As the complex police officer Patrick Wheeler, Ben Foster continues to show off his chameleonic abilities. He's another actor who's able to show off a brewing mania using just his expression, and he's done so brilliantly in movies like 3:10 To Yuma and The Messenger. But his softness here represents the moral center of the story, perhaps the only character in the entire movie who is a genuinely good and honest human being. His infatuation with Ruth is probably misguided, but there's never a doubt that it's pure. As the intimidating patriarchal figure lording over the small country town, Keith Carradine gives his most memorable performance in years, and probably the best one of his career. The entire film is chock-full of terrific small performances, including Nate Parker as Bob's only friend left in town and Charles Baker as a thug and Billy Bob Thornton look-a-like out to collect on Bob's debts.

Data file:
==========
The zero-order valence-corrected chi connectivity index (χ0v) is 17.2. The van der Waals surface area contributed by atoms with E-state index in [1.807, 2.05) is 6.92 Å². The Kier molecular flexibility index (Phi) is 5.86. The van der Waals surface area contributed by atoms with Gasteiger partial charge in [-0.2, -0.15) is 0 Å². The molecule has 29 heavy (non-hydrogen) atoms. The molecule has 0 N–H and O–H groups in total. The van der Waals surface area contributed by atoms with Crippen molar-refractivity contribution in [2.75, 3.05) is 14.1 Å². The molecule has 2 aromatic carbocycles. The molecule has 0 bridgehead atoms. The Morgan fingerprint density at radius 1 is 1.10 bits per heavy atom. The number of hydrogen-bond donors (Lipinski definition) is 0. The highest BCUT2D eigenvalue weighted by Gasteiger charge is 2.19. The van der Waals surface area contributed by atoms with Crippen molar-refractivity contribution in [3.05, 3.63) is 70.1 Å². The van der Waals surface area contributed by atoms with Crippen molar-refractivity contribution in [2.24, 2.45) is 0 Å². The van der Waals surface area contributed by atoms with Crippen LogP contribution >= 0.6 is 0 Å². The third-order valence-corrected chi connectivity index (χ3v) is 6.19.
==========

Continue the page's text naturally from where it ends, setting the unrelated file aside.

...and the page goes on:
Ain't Them Bodies Saints is a rarity. A film that is haunting and taut, while still being dreamy and beautiful. The work of cinematographer Bradford Young is crisp and stark, with numerous scenes filled with soft yellows that make the whole image tender. There seems to be a particular effort paid toward the framing of Rooney Mara's face, which makes an already beautiful actress totally regal. It goes hand-in-hand with Daniel Hart's wonderfully intoxicating musical score that pulsates throughout, giving off the perfect cues. This collection of young filmmaking talent excites me. In his first chance with a major cast, Lowery executes his vision with the timber of a filmmaker with whole lot more under his belt. Hopefully there is a lot more still to come.